To our knowledge, no earlier study has found the highly toxic yew in the diet of roe deer, although some observations of roe deer feeding on yew exist in local literature in Norway (Hagen 1969, Saga 1981, Svalastog & Hpiland 1991), Sweden (Ståhl 1988) and the Åland Archipelagoes (Hæggström 1990). Special interest is devoted to the heavy exploitation of yew by roe deer since part of the study area is proposed as a yew reserve by nature management authorities (Svalastog & Høiland 1991).

Material and methods

Study area

The study area is located in the Lier valley in southern Norway between 59°52′–59°58′N and 10°14′–10°20E. The area is situated within the boreonemoral region and is mostly forested (Abrahamsen et al. 1977). Vegetation varies and is dominated by Norway spruce Picea abies mixed with Scots pine Pinus sylvestris in the drier and poorer locations. Along the bottom of the valley, the soil is particularly fertile with predominance of deciduous forest interspersed with cultivated fields. Here the forest consists of species such as hoary alder Alnus incana and bird cherry Prunus padus mixed with elm Ulmus glabra and linden Tilia cordata at the richest locations. One of the highest densities of yew in Norway has been recorded at locations with soil profiles rich in calcium (Svalastog & Høiland 1991). The roe deer population in the cultivated area feeds on agricultural crops as well as wild plants (Kjøstvedt 1995). The winter density of roe deer in the Lier valley is approximately 3–5 deer/100 ha (Mysterud 1993).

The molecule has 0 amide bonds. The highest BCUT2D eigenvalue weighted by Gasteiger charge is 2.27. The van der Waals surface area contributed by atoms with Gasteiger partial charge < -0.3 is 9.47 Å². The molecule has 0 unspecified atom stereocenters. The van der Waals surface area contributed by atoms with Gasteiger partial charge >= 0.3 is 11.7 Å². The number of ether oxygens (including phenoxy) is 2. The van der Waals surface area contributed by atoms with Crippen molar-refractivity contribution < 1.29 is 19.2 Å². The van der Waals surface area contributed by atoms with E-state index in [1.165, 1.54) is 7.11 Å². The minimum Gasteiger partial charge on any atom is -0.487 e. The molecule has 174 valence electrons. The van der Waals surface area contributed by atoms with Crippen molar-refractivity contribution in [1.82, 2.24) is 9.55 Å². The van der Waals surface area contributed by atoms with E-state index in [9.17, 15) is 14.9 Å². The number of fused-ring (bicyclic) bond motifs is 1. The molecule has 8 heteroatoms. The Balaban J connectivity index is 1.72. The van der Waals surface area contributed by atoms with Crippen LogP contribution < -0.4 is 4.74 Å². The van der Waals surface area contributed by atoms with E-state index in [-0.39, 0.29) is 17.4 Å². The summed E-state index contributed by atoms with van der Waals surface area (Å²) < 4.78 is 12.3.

Estimating feeding on yew

In addition to the three surveys undertaken each winter along transects (see below) for quantification of browsing, the areas were regularly checked for tracks on the snow to insure that no species other than roe deer were feeding on yew. Generally, this was not the case, but during the snow-rich winter of 1994 some moose Alces alces were feeding on yew in one part of the area. The moose bites, however, were easily identified by height and cut diameter, and consequently do not affect our results.

Table 1.

Data on roe deer feeding on yew (in %) in seven transects (1–7), mean upper and lower browse limits (in cm), yew density and bilberry coverage during 1989–1994 with average snow depth (in cm) in March in brackets. Only spring values of yew trees with more than 10 cuts are included in the data on yew feeding.